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Disaggregated Energy Consumption and Economic Growth in Ghana

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  • Paul Adjei Kwakwa

    (Department of Business Economics, Presbyterian University College, Ghana)

Abstract

This study has examined the causality between disaggregated energy consumption (electricity and fossil consumption) and overall growth, agricultural and manufacturing growth in Ghana’s economy over the period 1971-2007. By employing the Augmented Dickey Fuller test all variables were found to be integrated of the order one and the Johansen test showed the presence of cointegration between the variables. The granger causality test for the study indicated a unidirectional causality from overall growth to electricity and fossil consumption; a unidirectional causality from agriculture to electricity consumption both in the short and long run; and a feedback relationship between manufacturing and electricity consumption. Energy seem not be an essential factor of production in the agricultural sector but important in the manufacturing sector therefore, it is recommended that efforts be geared towards ensuring a high supply of energy to the manufacturing sector in order to keep up its contribution to the economy.

Suggested Citation

  • Paul Adjei Kwakwa, 2012. "Disaggregated Energy Consumption and Economic Growth in Ghana," International Journal of Energy Economics and Policy, Econjournals, vol. 2(1), pages 34-40.
  • Handle: RePEc:eco:journ2:2012-01-4
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    References listed on IDEAS

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    Cited by:

    1. Strike Mbulawa, 2017. "The Impact Of Economic Infrastructure On Long Term Economic Growth In Botswana," Journal of Smart Economic Growth, , vol. 2(1), pages 15-33, March.
    2. Nicholas Apergisu & Dan Danuletiu, 2012. "Energy Consumption and Growth in Romania: Evidence from a Panel Error Correction Model," International Journal of Energy Economics and Policy, Econjournals, vol. 2(4), pages 348-356.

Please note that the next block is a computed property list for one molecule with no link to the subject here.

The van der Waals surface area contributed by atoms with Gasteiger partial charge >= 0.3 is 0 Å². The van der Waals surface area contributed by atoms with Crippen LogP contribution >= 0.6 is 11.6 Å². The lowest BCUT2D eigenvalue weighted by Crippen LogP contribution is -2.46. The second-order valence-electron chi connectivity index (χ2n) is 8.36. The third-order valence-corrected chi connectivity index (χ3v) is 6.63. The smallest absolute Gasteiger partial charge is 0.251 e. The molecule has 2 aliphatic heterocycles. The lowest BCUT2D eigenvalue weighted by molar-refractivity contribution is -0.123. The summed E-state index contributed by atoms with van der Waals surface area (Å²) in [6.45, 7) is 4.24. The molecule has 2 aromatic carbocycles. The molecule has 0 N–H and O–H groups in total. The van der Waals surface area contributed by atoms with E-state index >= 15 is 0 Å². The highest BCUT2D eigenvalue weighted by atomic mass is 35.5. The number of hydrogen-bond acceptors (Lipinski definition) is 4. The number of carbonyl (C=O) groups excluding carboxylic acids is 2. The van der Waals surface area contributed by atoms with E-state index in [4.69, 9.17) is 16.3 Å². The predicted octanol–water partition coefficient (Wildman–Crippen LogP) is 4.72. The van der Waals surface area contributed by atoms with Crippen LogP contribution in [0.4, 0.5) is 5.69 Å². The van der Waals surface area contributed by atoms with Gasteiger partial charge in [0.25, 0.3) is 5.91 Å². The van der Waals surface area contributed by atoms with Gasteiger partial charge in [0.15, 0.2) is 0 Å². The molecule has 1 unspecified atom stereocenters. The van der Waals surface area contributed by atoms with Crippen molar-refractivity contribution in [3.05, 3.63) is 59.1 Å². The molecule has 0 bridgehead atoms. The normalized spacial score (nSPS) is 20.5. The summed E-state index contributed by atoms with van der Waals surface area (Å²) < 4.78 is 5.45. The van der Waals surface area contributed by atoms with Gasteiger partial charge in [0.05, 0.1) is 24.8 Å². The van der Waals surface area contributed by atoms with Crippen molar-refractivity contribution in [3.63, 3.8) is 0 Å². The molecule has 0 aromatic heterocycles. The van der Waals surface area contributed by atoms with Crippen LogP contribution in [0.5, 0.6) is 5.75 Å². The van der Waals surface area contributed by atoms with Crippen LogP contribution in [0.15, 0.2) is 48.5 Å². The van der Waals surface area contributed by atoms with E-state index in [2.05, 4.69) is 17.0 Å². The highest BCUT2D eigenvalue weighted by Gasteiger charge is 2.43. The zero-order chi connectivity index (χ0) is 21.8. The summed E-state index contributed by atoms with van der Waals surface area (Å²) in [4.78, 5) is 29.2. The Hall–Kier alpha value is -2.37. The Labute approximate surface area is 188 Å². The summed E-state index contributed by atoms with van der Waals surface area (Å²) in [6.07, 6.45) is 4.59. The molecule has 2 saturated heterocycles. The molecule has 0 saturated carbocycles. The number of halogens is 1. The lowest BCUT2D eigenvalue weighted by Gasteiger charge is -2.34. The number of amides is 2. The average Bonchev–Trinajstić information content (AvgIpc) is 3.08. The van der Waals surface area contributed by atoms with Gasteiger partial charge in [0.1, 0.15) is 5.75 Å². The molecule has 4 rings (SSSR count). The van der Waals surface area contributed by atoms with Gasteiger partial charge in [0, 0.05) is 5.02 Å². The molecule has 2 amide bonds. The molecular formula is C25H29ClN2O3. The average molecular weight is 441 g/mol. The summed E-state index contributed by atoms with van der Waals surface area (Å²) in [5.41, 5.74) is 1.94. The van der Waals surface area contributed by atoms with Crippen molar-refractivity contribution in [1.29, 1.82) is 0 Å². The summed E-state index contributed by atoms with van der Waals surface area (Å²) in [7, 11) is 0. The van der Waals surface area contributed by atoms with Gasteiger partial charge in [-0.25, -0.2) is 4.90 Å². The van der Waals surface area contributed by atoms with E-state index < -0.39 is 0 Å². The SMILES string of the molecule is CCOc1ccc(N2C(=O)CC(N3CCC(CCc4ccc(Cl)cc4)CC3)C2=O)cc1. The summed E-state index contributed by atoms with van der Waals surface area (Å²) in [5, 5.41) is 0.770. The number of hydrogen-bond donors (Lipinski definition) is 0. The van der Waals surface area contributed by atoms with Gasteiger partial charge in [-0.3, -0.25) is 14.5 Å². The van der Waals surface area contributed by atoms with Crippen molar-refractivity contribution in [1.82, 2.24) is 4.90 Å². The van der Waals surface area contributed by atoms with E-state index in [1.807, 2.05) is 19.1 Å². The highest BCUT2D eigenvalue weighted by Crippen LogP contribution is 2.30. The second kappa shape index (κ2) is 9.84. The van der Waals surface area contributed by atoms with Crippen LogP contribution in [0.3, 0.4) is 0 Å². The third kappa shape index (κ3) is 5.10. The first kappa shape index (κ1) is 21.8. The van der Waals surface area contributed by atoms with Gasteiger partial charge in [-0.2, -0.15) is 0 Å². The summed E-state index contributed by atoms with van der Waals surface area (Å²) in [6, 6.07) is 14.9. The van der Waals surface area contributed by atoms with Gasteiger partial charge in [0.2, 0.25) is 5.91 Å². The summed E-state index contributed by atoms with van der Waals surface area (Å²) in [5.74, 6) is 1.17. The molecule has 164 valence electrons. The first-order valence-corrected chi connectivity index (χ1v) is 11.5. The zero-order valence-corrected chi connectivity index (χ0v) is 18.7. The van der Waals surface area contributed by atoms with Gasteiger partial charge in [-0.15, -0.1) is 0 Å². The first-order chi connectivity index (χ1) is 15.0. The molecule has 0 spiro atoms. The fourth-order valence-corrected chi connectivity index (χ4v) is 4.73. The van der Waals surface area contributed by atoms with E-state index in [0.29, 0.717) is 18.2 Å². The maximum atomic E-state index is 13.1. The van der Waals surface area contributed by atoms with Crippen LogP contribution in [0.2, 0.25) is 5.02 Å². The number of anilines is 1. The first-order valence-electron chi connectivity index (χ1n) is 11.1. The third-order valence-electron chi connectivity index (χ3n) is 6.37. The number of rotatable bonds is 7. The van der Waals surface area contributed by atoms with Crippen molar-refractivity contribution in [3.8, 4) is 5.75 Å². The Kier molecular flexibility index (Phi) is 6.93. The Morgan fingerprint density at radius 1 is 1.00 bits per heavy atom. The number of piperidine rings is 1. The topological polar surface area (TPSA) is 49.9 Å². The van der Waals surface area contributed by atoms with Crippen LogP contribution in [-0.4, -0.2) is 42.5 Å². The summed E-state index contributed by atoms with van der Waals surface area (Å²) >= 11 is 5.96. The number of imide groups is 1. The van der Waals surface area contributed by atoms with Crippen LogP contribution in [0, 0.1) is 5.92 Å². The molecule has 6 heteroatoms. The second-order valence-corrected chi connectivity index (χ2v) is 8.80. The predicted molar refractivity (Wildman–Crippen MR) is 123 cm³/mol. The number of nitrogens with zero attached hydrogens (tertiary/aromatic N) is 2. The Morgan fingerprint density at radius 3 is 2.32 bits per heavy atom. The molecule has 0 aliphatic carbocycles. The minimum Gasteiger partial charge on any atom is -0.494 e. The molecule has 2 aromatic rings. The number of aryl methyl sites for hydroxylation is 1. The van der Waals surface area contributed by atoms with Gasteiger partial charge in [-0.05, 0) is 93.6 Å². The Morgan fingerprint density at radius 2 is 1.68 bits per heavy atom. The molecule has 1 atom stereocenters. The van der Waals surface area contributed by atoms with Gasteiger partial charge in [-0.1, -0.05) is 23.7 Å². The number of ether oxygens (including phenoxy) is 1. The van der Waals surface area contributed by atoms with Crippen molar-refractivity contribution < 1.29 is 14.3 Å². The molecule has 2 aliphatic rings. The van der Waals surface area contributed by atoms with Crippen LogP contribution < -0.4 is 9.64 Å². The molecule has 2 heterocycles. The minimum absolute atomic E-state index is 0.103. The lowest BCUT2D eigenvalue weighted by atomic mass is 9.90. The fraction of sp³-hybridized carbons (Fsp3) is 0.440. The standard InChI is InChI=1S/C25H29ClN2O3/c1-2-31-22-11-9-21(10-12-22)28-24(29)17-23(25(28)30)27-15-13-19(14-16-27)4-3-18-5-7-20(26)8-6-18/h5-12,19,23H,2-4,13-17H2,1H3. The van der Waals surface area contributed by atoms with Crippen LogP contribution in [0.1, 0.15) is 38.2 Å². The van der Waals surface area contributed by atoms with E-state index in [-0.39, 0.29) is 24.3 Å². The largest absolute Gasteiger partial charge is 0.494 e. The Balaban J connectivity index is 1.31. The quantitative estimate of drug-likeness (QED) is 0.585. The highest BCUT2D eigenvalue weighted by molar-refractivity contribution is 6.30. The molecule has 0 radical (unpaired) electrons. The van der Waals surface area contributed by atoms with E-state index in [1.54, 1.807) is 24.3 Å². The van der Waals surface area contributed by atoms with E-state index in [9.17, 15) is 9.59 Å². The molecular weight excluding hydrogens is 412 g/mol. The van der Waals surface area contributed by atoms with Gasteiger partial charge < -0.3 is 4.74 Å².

3. Kais Saidi & Sami Hammami, 2016. "Economic growth, energy consumption and carbone dioxide emissions: recent evidence from panel data analysis for 58 countries," Quality & Quantity: International Journal of Methodology, Springer, vol. 50(1), pages 361-383, January.
    4. Paul Adjei Kwakwa & Solomon Aboagye, 2014. "Energy consumption in Ghana and the story of economic growth, industrialization, trade openness and urbanization," Asian Bulletin of Energy Economics and Technology, Asian Online Journal Publishing Group, vol. 1(1), pages 1-6.
    5. Ishmael Ackah & Mcomari Asomani, 2015. "Empirical Analysis of Renewable Energy Demand in Ghana with Autometrics," International Journal of Energy Economics and Policy, Econjournals, vol. 5(3), pages 754-758.
    6. Ahmad, Ashfaq & Zhao, Yuhuan & Shahbaz, Muhammad & Bano, Sadia & Zhang, Zhonghua & Wang, Song & Liu, Ya, 2016. "Carbon emissions, energy consumption and economic growth: An aggregate and disaggregate analysis of the Indian economy," Energy Policy, Elsevier, vol. 96(C), pages 131-143.
    7. Adom, Philip K. & Kwakwa, Paul Adjei, 2014. "Effects of changing trade structure and technical characteristics of the manufacturing sector on energy intensity in Ghana," Renewable and Sustainable Energy Reviews, Elsevier, vol. 35(C), pages 475-483.